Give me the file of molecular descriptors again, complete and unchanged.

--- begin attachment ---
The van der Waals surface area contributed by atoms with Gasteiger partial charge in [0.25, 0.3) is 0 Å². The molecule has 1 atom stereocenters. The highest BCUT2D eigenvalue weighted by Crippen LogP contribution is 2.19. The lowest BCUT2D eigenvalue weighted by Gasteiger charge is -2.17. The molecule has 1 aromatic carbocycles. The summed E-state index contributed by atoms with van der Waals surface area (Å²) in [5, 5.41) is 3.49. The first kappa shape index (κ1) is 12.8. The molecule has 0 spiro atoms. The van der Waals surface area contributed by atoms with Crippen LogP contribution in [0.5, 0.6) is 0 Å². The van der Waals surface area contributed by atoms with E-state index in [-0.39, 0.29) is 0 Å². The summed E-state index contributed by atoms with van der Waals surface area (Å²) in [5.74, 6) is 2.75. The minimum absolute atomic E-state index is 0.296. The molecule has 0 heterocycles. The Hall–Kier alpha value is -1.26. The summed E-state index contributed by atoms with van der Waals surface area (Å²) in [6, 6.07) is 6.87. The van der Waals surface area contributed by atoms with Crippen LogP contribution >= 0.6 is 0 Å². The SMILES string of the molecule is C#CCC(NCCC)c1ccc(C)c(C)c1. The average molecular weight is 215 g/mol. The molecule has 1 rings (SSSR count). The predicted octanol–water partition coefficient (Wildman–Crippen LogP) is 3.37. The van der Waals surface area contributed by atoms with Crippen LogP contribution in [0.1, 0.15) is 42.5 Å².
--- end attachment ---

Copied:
The van der Waals surface area contributed by atoms with Gasteiger partial charge in [0.25, 0.3) is 0 Å². The molecule has 1 atom stereocenters. The highest BCUT2D eigenvalue weighted by Crippen LogP contribution is 2.19. The lowest BCUT2D eigenvalue weighted by Gasteiger charge is -2.17. The molecule has 1 aromatic carbocycles. The summed E-state index contributed by atoms with van der Waals surface area (Å²) in [5, 5.41) is 3.49. The first kappa shape index (κ1) is 12.8. The molecule has 0 spiro atoms. The van der Waals surface area contributed by atoms with Crippen LogP contribution in [0.5, 0.6) is 0 Å². The van der Waals surface area contributed by atoms with E-state index in [-0.39, 0.29) is 0 Å². The summed E-state index contributed by atoms with van der Waals surface area (Å²) in [5.74, 6) is 2.75. The minimum absolute atomic E-state index is 0.296. The molecule has 0 heterocycles. The Hall–Kier alpha value is -1.26. The summed E-state index contributed by atoms with van der Waals surface area (Å²) in [6, 6.07) is 6.87. The van der Waals surface area contributed by atoms with Crippen LogP contribution >= 0.6 is 0 Å². The SMILES string of the molecule is C#CCC(NCCC)c1ccc(C)c(C)c1. The average molecular weight is 215 g/mol. The molecule has 1 rings (SSSR count). The predicted octanol–water partition coefficient (Wildman–Crippen LogP) is 3.37. The van der Waals surface area contributed by atoms with Crippen LogP contribution in [0.1, 0.15) is 42.5 Å².